Over the last few months I have heard many things in the media and from people young and old that I speak to that have highlighted for me a very concerning trend and course that many in society seem to be travelling on. This course is fundamentally turning away from the lessons of the past, from the collective wisdom of the past, turning away from the benefit of hindsight, claiming instead that the old ways are the wrong ways, that society shouldn’t be shaping or dictating what I ought to do. Instead I am going to do what I want to do. The words I and ME are becoming the prominent word in much that I hear. I see respect for the wisdom of the elder and respect for those in authority diminishing. I hear too often that my rights are more important and outweigh any responsibilities that might come with those rights. That it is not, ‘what can I do for others?’ but instead, ‘what can everyone, others, the state do for me?’ What can I have? What can I take?

I am seeing a fast-paced world seeking nothing but self-gratification through easy fast food lives, through poor diet, a lack of exercise and no patience for anything that makes one think or examine oneself. I am seeing individuals becoming increasingly lost to society by the fast food of visual and audible stimulation. Blinkered by screens and headphones drip feeding brain food of little nutritional value, instead I see individuals losing themselves in constant fast moving, hard-hitting, low input entertainment. Individuals becoming increasingly uncomfortable with themselves. Scared of their own company and as a result pushing away those around them and filling the resultant silence with noise and visual stimuli that is probably of little moral or aesthetic value and likely fails to stimulate deep thought and an examination of oneself, one’s direction and one’s responsibilities. With their eyes fixed to a screen and their ears lost underneath headphones, they effectively drift through life blinkered from the realities of the world we live in, yet expecting to be given everything. Take, take, take, take, take, take from friends, take from family, take from the state, take from the environment, take it fast, take it quick, and take as much as you can but give nothing back. The very idea of duty, of service, of team, of responsibility is lost to many.

What I see is a society that is turning increasingly away from the lessons of the past, of humanity, of the very language and responsibilities of society, of the individual to the whole, the whole team and that is turning away from the collective wisdom of the elder and towards the bright lights of the cool. That the new ways are better than the old ways. I can see the attraction. Certainly the old ways require effort. The new ways are so much easier and give instant but short-lived gratification.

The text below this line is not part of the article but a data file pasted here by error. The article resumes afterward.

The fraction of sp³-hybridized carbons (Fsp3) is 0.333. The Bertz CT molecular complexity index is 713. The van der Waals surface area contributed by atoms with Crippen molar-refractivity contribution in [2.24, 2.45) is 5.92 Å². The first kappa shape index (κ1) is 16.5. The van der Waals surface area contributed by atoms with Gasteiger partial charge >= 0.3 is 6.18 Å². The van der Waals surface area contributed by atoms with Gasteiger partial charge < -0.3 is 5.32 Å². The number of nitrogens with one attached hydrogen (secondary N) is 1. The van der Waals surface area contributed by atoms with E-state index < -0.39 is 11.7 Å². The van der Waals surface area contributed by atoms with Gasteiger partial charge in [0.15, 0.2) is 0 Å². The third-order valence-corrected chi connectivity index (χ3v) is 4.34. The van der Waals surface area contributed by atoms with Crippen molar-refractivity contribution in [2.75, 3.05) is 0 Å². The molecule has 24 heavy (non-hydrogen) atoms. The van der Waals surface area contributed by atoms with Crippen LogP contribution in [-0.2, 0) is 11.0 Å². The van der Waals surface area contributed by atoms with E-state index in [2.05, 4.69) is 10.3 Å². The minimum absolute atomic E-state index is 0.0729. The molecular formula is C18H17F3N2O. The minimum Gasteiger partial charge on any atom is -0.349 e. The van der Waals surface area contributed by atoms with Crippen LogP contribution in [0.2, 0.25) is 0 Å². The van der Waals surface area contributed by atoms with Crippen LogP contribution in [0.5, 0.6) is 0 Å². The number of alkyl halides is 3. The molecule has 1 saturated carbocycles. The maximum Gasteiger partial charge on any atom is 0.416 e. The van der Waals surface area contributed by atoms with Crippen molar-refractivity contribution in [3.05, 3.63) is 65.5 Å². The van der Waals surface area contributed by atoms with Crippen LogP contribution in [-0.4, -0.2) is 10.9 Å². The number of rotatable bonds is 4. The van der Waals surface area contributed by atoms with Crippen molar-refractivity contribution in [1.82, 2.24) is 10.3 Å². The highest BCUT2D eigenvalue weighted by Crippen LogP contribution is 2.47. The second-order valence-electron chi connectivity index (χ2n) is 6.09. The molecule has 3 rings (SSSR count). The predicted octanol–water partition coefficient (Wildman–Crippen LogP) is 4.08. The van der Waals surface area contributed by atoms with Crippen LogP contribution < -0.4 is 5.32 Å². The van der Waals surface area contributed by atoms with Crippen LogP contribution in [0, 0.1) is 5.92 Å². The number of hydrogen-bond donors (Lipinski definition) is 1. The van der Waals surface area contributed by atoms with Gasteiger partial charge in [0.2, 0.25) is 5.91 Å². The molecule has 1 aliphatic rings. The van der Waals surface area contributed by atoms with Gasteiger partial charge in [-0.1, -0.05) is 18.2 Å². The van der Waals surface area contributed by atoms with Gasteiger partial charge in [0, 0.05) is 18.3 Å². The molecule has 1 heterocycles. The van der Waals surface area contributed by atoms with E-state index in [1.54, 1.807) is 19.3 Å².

Loss of Faith in the team

What I see is a society that has no patience for real life but is, as a result, becoming increasingly unhealthy and increasingly unhappy. A society that turns further and further from the truth, from the reality that health and true happiness requires effort, real effort. So they take take take, and take some more, yet give nothing back. They have many wonderful soundbites that give them a short-lived belief in a better society. Soundbites on subjects such as diversity, poverty, hunger, health, the environment, a better society, a strength in union, in the team, but the reality is that beyond soundbites, when required to be doing anything about it beyond protesting in the streets and complaining about their lot rather than stop, unblinker their mind, eyes and ears, nothing happens. Like the dog walker refusing to pick up after his dog claiming it is not his problem, someone else will pick it up, and like the many who walk down the street throwing their litter anywhere other than in a bin thinking that someone else will pick it up, nothing happens. Acta non Verba is my mantra, actions not words. Instead of rioting or moaning about it conduct a transformation of oneself. Ask yourself what real direct action one is doing to actually improve the situation about which you protest. How many have actually volunteered at foodbanks or at sports clubs, or at a soup kitchen, or at a homeless shelter or overseas to bring education to the poorest? How many are actually taking action themselves to avoid becoming a health statistic and a burden on the NHS? Yes protest about it but don’t riot about it, take action to actually physically improve the situation, be transformational in ourselves. Eat healthily, take regular exercise, look after our friends, family and neighbours and find a focus, an issue about which you care so deeply and take affirmative action to improve it. Acknowledge and start to act upon our responsibilities towards one another. Stop taking, start giving.

One can only truly find health and happiness if one is to reinforce what society can collectively do for us by investing in ourselves through healthy lifestyles and others in our society.

Building Walls